8. Marx, Das Kap­i­tal, Erster Band in Marx-Engels Werke (Berlin: Dietz Ver­lag, 1964), Bd. 23, 619; Cap­i­tal, vol.1 in MECW, vol. 35, 589. 

  9. Louis Althusser, “The Object of Polit­i­cal Econ­omy” in Read­ing Cap­i­tal, trans. Ben Brew­ster (Lon­don: Verso), 163. 

  10. Marx, Das Kap­i­tal, Bd. 1 in MEW, Bd. 23, 186; Cap­i­tal, vol. 1 in MECW, vol. 35, 182. 

  11. Althusser, “The Object of Polit­i­cal Econ­omy,” 163. 

  12. Deleuze and Guat­tari, TP: 446; MP: 557. 

  13. Ibid. 

  14. Anto­nio Negri, Marx beyond Marx: Lessons on the Grun­drisse (Lon­don: Pluto, 1991), 111. It is pre­cisely this point that allows us to an extent to cross-read the his­tory of the analy­sis of the value-form with Deleuze and Guattari’s work on capitalism’s “demen­tia,” a cross-read­ing that should also be linked to a com­plete rethink­ing of the aes­thetic and eth­i­cal arrange­ments that inhere in the his­to­ri­o­graph­i­cal dis­cus­sions of so-called “uneven devel­op­ment.” In rela­tion to this impor­tant pas­sage, let me note also that Negri’s con­cep­tion of the sub­ject is always linked to the pro­duc­tion of sub­jec­tiv­ity, to the gath­er­ing or arrange­ment of pos­si­ble expres­sions and should never be mis­un­der­stood as some­thing like “the national sub­ject.”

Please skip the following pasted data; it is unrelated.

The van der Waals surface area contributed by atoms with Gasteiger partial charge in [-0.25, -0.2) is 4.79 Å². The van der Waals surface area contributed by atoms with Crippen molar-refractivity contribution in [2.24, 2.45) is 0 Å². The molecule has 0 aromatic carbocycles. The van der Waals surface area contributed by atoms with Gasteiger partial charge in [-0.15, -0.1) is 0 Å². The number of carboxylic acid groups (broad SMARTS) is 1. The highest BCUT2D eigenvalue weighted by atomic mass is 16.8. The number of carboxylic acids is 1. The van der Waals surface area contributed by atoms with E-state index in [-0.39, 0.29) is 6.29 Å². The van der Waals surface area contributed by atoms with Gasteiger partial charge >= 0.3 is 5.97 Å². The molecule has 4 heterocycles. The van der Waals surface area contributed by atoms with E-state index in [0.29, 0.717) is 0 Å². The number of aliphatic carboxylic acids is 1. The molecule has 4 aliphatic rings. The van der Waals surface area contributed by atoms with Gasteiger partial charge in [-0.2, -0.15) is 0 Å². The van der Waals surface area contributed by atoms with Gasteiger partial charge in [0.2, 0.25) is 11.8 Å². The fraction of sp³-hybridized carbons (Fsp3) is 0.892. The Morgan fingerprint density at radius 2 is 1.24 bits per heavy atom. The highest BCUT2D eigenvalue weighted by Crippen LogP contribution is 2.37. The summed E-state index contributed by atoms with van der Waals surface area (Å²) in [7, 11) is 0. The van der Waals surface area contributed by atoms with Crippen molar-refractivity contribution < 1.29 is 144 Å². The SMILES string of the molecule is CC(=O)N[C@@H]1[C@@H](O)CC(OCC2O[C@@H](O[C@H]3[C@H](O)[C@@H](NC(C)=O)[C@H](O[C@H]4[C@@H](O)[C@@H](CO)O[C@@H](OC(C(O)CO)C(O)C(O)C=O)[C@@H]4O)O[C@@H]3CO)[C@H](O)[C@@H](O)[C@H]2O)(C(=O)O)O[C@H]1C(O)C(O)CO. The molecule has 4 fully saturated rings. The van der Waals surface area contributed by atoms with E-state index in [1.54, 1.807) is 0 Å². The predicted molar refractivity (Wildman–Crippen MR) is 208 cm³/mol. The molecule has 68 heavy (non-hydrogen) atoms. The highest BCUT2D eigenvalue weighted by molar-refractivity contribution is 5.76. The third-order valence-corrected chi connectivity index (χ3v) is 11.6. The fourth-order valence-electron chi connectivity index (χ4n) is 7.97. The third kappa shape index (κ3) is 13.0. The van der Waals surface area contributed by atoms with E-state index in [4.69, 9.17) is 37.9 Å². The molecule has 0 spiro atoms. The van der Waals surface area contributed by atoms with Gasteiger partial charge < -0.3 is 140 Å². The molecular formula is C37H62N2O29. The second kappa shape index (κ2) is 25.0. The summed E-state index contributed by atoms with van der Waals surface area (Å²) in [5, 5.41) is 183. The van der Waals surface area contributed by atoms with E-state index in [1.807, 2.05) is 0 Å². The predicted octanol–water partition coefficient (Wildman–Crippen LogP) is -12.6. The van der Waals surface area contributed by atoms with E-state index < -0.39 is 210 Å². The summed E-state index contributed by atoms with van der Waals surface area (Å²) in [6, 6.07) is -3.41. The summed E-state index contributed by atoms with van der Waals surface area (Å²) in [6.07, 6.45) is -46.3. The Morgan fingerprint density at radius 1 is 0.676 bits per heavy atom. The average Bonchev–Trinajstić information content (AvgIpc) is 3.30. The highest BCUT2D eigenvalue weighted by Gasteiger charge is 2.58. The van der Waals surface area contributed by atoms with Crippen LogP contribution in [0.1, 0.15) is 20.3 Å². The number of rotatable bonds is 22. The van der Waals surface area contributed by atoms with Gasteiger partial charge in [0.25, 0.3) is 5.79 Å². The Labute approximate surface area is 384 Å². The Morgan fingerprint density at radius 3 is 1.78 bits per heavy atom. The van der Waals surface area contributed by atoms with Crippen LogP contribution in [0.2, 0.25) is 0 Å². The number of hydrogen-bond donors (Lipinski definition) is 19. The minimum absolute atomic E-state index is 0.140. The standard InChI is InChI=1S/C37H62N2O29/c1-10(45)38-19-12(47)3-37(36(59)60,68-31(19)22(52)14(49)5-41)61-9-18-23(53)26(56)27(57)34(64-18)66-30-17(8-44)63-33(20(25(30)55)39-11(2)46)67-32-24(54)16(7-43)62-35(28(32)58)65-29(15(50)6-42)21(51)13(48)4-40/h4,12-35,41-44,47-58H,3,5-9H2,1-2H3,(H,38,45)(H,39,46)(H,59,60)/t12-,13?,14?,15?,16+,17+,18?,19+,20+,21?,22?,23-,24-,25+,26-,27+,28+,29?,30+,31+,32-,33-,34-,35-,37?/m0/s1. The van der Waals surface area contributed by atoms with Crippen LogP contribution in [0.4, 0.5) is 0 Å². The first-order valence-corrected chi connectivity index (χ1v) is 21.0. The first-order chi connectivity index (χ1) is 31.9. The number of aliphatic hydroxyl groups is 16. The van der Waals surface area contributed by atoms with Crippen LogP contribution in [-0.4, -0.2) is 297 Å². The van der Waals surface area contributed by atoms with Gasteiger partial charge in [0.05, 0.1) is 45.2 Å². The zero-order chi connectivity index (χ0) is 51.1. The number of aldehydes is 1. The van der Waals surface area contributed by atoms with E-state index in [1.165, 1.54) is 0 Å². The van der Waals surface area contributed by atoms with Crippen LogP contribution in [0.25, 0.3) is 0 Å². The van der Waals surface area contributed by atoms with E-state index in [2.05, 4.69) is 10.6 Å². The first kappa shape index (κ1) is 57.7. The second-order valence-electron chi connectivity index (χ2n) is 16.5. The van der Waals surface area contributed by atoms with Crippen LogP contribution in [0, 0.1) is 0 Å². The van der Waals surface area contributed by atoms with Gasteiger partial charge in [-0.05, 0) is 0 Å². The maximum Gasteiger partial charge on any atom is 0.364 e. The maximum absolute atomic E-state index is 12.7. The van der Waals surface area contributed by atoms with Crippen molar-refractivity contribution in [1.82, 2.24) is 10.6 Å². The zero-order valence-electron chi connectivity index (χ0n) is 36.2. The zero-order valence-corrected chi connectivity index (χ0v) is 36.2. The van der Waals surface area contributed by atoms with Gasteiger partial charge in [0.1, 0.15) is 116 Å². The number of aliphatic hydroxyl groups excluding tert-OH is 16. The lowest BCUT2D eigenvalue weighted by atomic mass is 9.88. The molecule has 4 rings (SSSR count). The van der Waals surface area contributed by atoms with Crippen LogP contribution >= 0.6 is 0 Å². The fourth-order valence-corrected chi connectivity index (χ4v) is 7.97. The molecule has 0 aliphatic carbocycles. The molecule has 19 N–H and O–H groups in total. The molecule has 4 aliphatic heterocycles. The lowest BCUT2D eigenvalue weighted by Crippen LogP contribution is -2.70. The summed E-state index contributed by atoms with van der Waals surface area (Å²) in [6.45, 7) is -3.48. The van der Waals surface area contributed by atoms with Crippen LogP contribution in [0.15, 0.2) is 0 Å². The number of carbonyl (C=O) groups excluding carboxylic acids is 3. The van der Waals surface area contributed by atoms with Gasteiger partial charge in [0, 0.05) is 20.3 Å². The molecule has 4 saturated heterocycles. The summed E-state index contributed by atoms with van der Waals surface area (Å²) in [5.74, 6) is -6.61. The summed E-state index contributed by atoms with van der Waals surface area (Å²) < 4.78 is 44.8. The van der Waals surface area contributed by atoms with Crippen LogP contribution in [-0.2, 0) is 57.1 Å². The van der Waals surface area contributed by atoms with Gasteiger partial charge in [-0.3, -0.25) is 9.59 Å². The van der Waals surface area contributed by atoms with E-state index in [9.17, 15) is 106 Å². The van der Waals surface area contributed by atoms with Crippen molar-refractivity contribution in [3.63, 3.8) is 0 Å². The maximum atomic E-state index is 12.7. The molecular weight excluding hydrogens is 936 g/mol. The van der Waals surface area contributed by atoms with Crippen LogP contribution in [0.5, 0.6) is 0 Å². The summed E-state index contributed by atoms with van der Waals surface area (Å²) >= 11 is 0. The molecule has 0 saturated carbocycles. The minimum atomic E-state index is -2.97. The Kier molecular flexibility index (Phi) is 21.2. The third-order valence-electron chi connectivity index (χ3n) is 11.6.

15. Karl Marx, Cap­i­tal, vol. 1 in MECW, vol. 35, 609. 

  16. Uno Kōzō, “Ben­shōhōteki mujun ni tsuite” in Uno Kōzō chosakushū, vol. 10 (Tokyo: Iwanami Shoten, 1974), 426-427.